Cisco Senior Manager of Latin America IT Katty Coulson

KattyAnother huge supporter of the collaboration is Cisco’s Guillermo Diaz Jr., senior vice president of IT. “Guillermo has just been the champion of this program,” Pabst says.

Diaz helps the students make connections with other Cisco employees; building their confidence in the process and creating mentor-mentee situations.

“Inspire exponentially” was Diaz’s phrase of the year for his students in 2014-2015 school year. “That means waking up everyday and inspiring ourselves and others through the use of technology,” he says.

The student IT team at Cisco is lead by Katty Coulson, who is the senior manager of Latin America information technology. Working in a high-energy environment amongst recently hired college graduates, the high school students assist in web-page development, blogging, and creating presentations.

Cisco Senior VP of Project Operations Ana Corrales

anacorralesThe second team leader is Ana Corrales, who is Cisco’s senior vice president of product operations. Managed by her team she calls “product operations central,” the students assist with events or product showcases that are targeted to the company. “It has been quite delightful,” Corrales says. “It’s a very rewarding experience to see [the students] grow.” She is recruiting the same students to return next year to continue building their skill sets and give them direct product experience the second time around.

In addition to students gaining work experience, there is an “unexpected by-product,” as Pabst calls it, resulting from CWSP. The students feel excitement as they look forward to working in a professional setting and stand proud as their fellow adult colleagues treat them as professionals.

They also enjoy having real-world responsibilities and having others rely on them in the office. From the beginning of the program to today, the students have developed into mature, confident, and courageous future Latino leaders.

 

Jessica Ruvalcaba – Cultura Ambassador

 

We are excited to announce that Cultura Ambassador, Jessica Ruvalcaba, will be joining Samsung SDS America as their new senior marketing manager.

Jessica has been with Cisco since 2010 where she started as an MBA intern. Shortly, there after Jessica was promoted as a marketing manager for the Americas in 2011 and has serve on Cisco’s Employee Resource Organization (Conexion) as the Director of Talent Pipeline.

JessicaJessica is an enthusiastic marketer who strives to inspire her team and has been passionate about delivering great results for Cisco’s partners, the field, and community. She contributed to Cisco’s mid-market growth by implementing marketing strategies that align to Cisco’s mid-market goals.

Under Jessica’s leadership as the Director of Talent Pipeline for Conexion she has produced excellent results by delivering strategic events and strengthening relationships with key internal and external stakeholders. Her efforts are focused on closing the STEM skills gap and engaging top prospects to contribute to Cisco’s growth, innovation, and competitiveness. Jessica has been instrumental in engaging Silicon Valley Latino as a partner to Conexion with several activities such as the Conexion High School Career Fairs.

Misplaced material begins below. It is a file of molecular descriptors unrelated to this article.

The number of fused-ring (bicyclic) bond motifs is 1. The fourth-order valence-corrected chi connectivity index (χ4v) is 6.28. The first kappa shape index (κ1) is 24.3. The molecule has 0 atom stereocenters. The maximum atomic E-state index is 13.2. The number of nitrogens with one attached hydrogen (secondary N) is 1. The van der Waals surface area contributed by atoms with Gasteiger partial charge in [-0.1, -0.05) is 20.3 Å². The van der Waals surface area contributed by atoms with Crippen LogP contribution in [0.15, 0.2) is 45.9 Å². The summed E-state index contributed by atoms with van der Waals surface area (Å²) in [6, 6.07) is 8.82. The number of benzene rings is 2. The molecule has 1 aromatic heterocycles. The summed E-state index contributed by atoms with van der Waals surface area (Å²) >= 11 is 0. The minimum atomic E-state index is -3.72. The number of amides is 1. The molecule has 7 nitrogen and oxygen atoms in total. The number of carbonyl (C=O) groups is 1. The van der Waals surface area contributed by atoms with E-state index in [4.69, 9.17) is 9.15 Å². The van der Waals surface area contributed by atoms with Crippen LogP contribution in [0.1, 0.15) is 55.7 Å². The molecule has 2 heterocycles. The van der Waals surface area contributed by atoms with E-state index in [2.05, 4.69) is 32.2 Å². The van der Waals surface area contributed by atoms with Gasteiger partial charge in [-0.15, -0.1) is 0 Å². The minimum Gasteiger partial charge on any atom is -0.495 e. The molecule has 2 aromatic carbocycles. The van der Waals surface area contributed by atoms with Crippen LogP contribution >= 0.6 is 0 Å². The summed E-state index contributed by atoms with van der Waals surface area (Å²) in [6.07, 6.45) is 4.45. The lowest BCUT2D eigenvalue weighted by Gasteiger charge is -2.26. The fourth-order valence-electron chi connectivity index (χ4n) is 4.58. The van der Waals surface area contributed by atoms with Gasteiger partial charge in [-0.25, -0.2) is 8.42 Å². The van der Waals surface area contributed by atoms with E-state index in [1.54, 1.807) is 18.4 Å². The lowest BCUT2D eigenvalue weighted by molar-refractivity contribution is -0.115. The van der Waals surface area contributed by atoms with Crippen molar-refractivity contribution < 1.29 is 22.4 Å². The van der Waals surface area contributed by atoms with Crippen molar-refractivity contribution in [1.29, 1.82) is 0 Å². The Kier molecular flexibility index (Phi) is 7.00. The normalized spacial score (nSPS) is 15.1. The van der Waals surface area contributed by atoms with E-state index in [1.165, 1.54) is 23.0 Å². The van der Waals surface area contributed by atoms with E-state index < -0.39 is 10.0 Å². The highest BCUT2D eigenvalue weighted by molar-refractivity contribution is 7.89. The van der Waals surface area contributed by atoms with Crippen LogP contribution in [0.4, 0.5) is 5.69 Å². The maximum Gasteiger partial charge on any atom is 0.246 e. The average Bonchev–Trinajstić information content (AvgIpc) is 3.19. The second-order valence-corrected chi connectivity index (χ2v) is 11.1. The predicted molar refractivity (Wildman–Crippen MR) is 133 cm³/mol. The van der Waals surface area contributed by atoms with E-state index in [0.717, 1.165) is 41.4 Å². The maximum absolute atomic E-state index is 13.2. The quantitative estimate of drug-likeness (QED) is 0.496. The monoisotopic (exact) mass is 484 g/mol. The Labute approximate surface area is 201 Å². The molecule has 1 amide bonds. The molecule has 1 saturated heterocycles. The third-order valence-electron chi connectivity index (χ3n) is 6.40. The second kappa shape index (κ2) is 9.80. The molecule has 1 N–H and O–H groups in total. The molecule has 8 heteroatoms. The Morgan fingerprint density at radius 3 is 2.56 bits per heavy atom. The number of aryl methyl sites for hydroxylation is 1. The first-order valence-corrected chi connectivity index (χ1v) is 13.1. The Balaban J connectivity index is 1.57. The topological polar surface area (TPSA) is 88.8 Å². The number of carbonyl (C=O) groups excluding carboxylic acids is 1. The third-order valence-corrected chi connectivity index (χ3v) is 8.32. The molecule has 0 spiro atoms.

Please join us in congratulating Jessica on her achievements, as well as in wishing her all the best and continued success with her new endeavor. Adelante Jessica!

Breaking News! Guillermo Diaz Jr. named CIO at Cisco

 

Silicon Valley Latino is delighted to report that earlier today Guillermo Diaz Jr. was announced as Cisco’s CIO!

Guillermo Diaz Cover PhotoThis is big news for the Latino community and especially for all of our Latino youth who aspire to be Latinos in Tech!  Over the past few years Silicon Valley Latino has developed a close relationship with Guillermo and we have learned that he is the real deal as it relates to being an inspiring leader. We have had the opportunity to meet with many of those on his teams at Cisco as well as with members of Conexion (Cisco’s Latino employee resource organization – Guillermo serves as their executive sponsor). The respect, enthusiasm and collaboration that he inspires are clearly evident. The same can be said for those he touches and works with in the community, just ask the folks at HITEC, Sacred Heart Nativity Schools, Cristo Rey High School and so many others.  As for us at Silicon Valley Latino, the connection was instant and we were inspired by his actions immediately. He was actually the person that inspired the name for our “Inspire Higher Tour” initiative. Guillermo’s phrase for 2014 was “Inspire Higher” and our CEO, Alex Ontiveros, was so moved by how Guillermo evangelized this phrase that we asked him if we could use it for a special initiative that we had in mind, of course the answer was yes. His phrase for 2015 has been “Inspire Exponentially” and it has clearly taken affect with many including us at Silicon Valley Latino.

 

Guillermo is deeply committed to his work as a technology expert, to being an inspiring and effective leader to his teams. However the element that we appreciate the most about him is his commitment to the Latino community especially our youth. Guillermo we congratulate you on today’s promotion to CIO at Cisco! It’s a very well earned accomplishment. We thank you for being an inspiring leader to many of us and for your commitment to inspiring the next generation of Latino heroes!

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We believe this is truly a well-earned promotion based on his numerous professional accomplishments and trajectory as well as the various awards and honors that he has earned over his career. We are also excited to see how he will help take Cisco to the next level by inspiring others exponentially. Adelante!